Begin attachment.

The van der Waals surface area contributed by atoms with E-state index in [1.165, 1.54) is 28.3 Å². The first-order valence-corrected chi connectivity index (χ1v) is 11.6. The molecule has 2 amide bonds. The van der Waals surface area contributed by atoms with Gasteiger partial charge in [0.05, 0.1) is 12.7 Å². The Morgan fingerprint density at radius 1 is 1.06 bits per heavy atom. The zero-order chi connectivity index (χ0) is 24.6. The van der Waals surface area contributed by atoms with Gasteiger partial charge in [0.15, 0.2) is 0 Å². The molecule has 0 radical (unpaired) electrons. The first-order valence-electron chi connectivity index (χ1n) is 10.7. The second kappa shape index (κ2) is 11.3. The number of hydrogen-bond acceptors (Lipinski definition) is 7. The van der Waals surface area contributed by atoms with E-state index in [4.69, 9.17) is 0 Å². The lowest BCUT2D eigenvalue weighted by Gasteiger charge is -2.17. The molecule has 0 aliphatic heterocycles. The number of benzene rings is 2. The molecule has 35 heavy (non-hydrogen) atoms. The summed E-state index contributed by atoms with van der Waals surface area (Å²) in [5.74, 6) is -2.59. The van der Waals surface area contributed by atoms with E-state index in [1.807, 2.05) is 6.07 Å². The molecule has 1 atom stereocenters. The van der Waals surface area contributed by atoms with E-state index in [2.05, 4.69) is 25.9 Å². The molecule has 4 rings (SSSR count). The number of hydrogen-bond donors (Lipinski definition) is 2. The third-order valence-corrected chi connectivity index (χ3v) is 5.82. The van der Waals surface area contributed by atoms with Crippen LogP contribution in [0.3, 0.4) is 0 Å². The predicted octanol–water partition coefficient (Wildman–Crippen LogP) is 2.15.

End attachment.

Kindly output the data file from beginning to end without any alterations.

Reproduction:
The van der Waals surface area contributed by atoms with E-state index in [1.165, 1.54) is 28.3 Å². The first-order valence-corrected chi connectivity index (χ1v) is 11.6. The molecule has 2 amide bonds. The van der Waals surface area contributed by atoms with Gasteiger partial charge in [0.05, 0.1) is 12.7 Å². The Morgan fingerprint density at radius 1 is 1.06 bits per heavy atom. The zero-order chi connectivity index (χ0) is 24.6. The van der Waals surface area contributed by atoms with Gasteiger partial charge in [0.15, 0.2) is 0 Å². The molecule has 0 radical (unpaired) electrons. The first-order valence-electron chi connectivity index (χ1n) is 10.7. The second kappa shape index (κ2) is 11.3. The number of hydrogen-bond acceptors (Lipinski definition) is 7. The van der Waals surface area contributed by atoms with E-state index in [4.69, 9.17) is 0 Å². The lowest BCUT2D eigenvalue weighted by Gasteiger charge is -2.17. The molecule has 0 aliphatic heterocycles. The number of benzene rings is 2. The molecule has 35 heavy (non-hydrogen) atoms. The summed E-state index contributed by atoms with van der Waals surface area (Å²) in [5.74, 6) is -2.59. The van der Waals surface area contributed by atoms with E-state index in [1.807, 2.05) is 6.07 Å². The molecule has 1 atom stereocenters. The van der Waals surface area contributed by atoms with E-state index in [2.05, 4.69) is 25.9 Å². The molecule has 4 rings (SSSR count). The number of hydrogen-bond donors (Lipinski definition) is 2. The third-order valence-corrected chi connectivity index (χ3v) is 5.82. The van der Waals surface area contributed by atoms with Crippen LogP contribution in [0.3, 0.4) is 0 Å². The predicted octanol–water partition coefficient (Wildman–Crippen LogP) is 2.15.